Smoking everywhere was common. Hospitals, buses, on the plane, anywhere you wanted unless there was oxygen in the room.  My first radio was a crystal you moved this needle across the crystal until you found a station. It was like a stone and the needle was like a record player needle. TV wasn't out yet I dont think. The transistor was really a breakthrough. My first cell phone was in a big bag with a battery the size of a carton of smokes almost. It was cool as hell to be able to talk on the phone from anyplace. I remember having an insurance sales person over our apartment and my wife and I talking to him. He pulled out this little thing and started figuring our rates on it. I asked him what it was he said it was a calculator. Had never heard of one prior to that night LOL. Amazing shit that stuff.
« : January 08, 2018, 03:54:10 PM MinUph »

Paul
Minichillo's Upholstery
Website
65Buick
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« #10 : January 08, 2018, 05:20:30 PM »

I can appreciate people dressed for success, all the time, no matter what. Now, people go to the grocery store in their pjs. Kind of irks me.

I was watching one of the storage wars and someone found an adding machine. It was like a cylinder that you moved and were able to calculate. Pretty fascinating. It's amazing how far people have come in just the last 100 years.
kodydog
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« #11 : January 08, 2018, 09:02:56 PM »

When I was a teen I got ahold of an adding machine. It was huge, it was old, it was electric, it was mechanical and it worked. Now I'm wondering what happened to that thing.

There cannot be a crisis next week. My schedule is already full.
http://northfloridachair.com/index.html
byhammerandhand
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"By hammer and hand, all arts do stand."


« #12 : January 09, 2018, 12:28:32 PM »

FRA (Full Retirement Age, according to SSA)  (66)

My first (summer) job out of HS was with the state highway dept. -- new construction on probably the last stretch if I-80 across the state.   Headed off to college, the first 10% of the trip back roads to catch where that interstate was done. and took about 1/3 of the time.   Anyway, we had a large "Marchant calculator"     All mechanical, (i.e. "cordless" :-) ) with about 100 buttons.   To do multiplication, you ran the crank one way until it dinged, then you flipped the carriage over to the next digit and repeated.  (essentially repeated additions).     To do divides, you ran the crank the other way until it dinged.  Then you reversed one turn, then flipped the carriage.  (repeated subtraction until underflow, then back off the last subtract and continue.).     Lots of digits*.   In college that fall, I bought a good slide rule because I thought I'd probably use it for a long time.   One in the project trailer was electric and did all the turning and flipping automatically https://en.wikipedia.org/wiki/Marchant_calculator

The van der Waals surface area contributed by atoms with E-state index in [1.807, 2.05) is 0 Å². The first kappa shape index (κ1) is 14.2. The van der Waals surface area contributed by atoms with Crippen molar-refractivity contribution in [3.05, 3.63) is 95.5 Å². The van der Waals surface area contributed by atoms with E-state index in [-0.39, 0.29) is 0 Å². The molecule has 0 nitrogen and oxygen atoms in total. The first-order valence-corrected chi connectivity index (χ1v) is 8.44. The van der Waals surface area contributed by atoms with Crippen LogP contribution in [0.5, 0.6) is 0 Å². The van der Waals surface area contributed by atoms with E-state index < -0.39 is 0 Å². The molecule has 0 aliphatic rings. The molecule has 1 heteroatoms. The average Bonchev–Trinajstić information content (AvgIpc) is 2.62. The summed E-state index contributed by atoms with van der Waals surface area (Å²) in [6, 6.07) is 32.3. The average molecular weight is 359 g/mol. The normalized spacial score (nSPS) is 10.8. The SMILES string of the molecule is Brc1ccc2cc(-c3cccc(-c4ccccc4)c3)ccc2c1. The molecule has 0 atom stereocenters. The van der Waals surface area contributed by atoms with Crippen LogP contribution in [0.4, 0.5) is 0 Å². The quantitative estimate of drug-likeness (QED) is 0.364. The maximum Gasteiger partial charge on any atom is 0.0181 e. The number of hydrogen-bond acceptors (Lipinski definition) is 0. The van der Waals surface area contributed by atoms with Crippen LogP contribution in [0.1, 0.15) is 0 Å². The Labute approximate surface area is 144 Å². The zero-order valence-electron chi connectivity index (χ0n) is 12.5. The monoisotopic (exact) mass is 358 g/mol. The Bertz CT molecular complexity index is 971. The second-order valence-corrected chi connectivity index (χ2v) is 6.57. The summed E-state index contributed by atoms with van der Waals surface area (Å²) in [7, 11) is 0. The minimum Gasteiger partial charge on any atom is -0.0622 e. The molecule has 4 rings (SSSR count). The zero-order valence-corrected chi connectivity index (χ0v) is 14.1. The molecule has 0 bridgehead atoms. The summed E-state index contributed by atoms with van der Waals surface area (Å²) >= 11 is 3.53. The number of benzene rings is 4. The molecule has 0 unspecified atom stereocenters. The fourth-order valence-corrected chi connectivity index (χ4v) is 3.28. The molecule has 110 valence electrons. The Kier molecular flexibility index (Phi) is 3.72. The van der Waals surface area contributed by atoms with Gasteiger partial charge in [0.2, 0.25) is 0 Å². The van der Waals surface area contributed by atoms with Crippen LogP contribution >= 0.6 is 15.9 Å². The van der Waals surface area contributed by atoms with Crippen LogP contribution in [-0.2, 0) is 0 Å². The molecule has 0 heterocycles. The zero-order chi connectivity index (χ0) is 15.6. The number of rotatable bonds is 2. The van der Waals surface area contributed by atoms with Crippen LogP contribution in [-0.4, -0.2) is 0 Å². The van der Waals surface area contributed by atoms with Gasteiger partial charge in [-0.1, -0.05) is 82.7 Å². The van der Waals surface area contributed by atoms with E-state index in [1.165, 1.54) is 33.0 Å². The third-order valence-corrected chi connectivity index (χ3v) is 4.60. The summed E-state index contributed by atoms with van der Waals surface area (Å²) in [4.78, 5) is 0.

By the time I graduated 4 years later,  a lot of the engineering students had HP calculators that used reverse Polish notation.  For example, you would do 12*(3+8) by entering    1 2 enter 3 enter 8 + *    I dreaded to think of using one of those in my 8 term chemistry problems.  And it cost twice what a university tuition was for a term.   At that time, my to-be wife was a teacher and bought a simple 4 function calculator that cost 1% of her annual salary. 

* the reverse of "measure with a micrometer, mark with chalk, cut with an axe."


Keith

"Opportunity is missed by most people because it is dressed in overalls and looks like work." Thomas A. Edison
sofadoc
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All types of upholstery.....except cars and boats.


« #13 : January 09, 2018, 02:56:48 PM »

Think of all the advancements that we've seen in our lifetimes.

THEN, think of how little the upholstery profession has advanced during that same span.

Sure, most of us are just old enough to remember spitting tacks. And most of us cut our teeth on some old Singer that didn't have reverse. Cotton and horsehair has largely been replaced by foam and dacron.
We hand sewed everything instead of pli-grip. No vacuum cushion stuffers.

But I'm still using the same button machine and dies that my grandmother used more that 50 years ago.
Also a lot of the same hand tools (needles,tack hammer, webbing stretcher, etc.).

By and large, the upholstery trade hasn't evolved that much compared to the rest of the world.

"Perfection is the greatest enemy of profitability" - Mark Cuban
65Buick
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« #14 : January 09, 2018, 03:15:50 PM »

The pneumatic stapler was invented awhile ago.
I'm waiting for the cordless electric stapler. I think there's enough interest (and profit) but so far nothing. I know they can do it. It's just when. In fact I think they already have, but for narrow crown construction staplers.